Still, the general impression remains that the punishment may not be commensurate with the infractions. Telex rightly pointed out, however, that Hungarians can be angry at Viktor Orbán and other politicians “who have used their excellent sense to stir up EU public opinion with anti-gay sentiment in Hungary ahead of an important international competition and inevitably put the team in a difficult position.”

The politician who was most criticized with respect to the UEFA fines was Péter Szijjártó.

Ferenc Dávid, formerly secretary-general of the National Association of Entrepreneurs and Employers who has been writing intelligent political commentaries lately, noted that the Hungarian Football Association has an able spokesman in the top management of UEFA, Vice-President Sándor Csányi, who certainly has an opportunity to express his views on the matter.

It is not only unnecessary but outright harmful for a high government official, especially a foreign minister, to get involved in the affairs of an international controversy on a matter not in his purview.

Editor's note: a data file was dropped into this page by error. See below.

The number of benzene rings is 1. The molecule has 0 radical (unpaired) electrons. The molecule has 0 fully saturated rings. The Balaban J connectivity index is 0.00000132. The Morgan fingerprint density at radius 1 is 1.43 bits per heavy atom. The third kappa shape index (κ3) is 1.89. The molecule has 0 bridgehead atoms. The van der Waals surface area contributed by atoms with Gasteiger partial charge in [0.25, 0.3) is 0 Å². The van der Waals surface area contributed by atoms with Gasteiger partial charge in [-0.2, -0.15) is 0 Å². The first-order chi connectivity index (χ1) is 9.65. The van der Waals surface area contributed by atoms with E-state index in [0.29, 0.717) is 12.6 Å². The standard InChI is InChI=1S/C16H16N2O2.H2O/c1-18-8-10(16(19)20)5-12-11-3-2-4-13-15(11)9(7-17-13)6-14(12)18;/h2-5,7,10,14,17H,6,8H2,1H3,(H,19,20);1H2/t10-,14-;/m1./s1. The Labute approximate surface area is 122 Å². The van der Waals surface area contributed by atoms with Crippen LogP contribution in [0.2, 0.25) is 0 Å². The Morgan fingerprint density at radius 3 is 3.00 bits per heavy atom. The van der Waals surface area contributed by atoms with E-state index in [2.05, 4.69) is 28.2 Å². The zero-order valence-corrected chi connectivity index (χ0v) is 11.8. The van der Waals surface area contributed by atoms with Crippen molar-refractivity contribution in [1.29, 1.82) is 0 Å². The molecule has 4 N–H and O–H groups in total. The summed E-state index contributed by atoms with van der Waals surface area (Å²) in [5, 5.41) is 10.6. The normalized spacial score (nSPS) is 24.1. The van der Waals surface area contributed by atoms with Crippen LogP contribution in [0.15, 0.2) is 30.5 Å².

Dávid also called attention to the fact that this is not the first time that Hungarian fans have violated the rules of UEFA. “The limitation period for disciplinary sanctions for ‘racism and other discriminatory behavior’ is three years.

The Hungarian national team received disciplinary sanctions from UEFA twice in the last three years: in March and September 2019.”

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Hungarian Spectrum

Hungarian Spectrum features analyses in English about Hungarian political, economic, and cultural news. Its editor and primary pundit is Eva S. Balogh, who formerly taught East European history at Yale University. Guest contributors include Hungarian and international professors, experts and researchers of sociology, international affairs, and political science. The site, which is archived at the Library of Congress, is recognized by diplomats, journalists, scholars, and representatives of non-governmental organizations as a source of thoughtful analysis and high-level discussion of contemporary Hungarian affairs.